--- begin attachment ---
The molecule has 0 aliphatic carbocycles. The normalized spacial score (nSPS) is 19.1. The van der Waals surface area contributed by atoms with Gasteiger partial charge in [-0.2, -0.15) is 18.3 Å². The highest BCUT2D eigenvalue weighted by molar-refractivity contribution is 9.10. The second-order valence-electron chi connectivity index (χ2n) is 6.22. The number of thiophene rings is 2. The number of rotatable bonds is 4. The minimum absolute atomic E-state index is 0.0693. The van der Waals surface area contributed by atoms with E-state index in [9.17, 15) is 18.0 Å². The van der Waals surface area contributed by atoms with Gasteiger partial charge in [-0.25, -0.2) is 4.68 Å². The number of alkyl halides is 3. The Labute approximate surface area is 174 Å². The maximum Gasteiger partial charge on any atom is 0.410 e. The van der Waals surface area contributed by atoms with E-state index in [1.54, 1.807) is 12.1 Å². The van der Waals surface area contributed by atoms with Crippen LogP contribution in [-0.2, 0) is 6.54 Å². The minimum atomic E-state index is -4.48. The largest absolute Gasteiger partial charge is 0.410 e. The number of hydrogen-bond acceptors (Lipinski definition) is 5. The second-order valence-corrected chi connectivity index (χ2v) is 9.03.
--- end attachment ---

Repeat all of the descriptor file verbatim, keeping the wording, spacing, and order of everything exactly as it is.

The molecule has 0 aliphatic carbocycles. The normalized spacial score (nSPS) is 19.1. The van der Waals surface area contributed by atoms with Gasteiger partial charge in [-0.2, -0.15) is 18.3 Å². The highest BCUT2D eigenvalue weighted by molar-refractivity contribution is 9.10. The second-order valence-electron chi connectivity index (χ2n) is 6.22. The number of thiophene rings is 2. The number of rotatable bonds is 4. The minimum absolute atomic E-state index is 0.0693. The van der Waals surface area contributed by atoms with E-state index in [9.17, 15) is 18.0 Å². The van der Waals surface area contributed by atoms with Gasteiger partial charge in [-0.25, -0.2) is 4.68 Å². The number of alkyl halides is 3. The Labute approximate surface area is 174 Å². The maximum Gasteiger partial charge on any atom is 0.410 e. The van der Waals surface area contributed by atoms with E-state index in [1.54, 1.807) is 12.1 Å². The van der Waals surface area contributed by atoms with Crippen LogP contribution in [-0.2, 0) is 6.54 Å². The minimum atomic E-state index is -4.48. The largest absolute Gasteiger partial charge is 0.410 e. The number of hydrogen-bond acceptors (Lipinski definition) is 5. The second-order valence-corrected chi connectivity index (χ2v) is 9.03.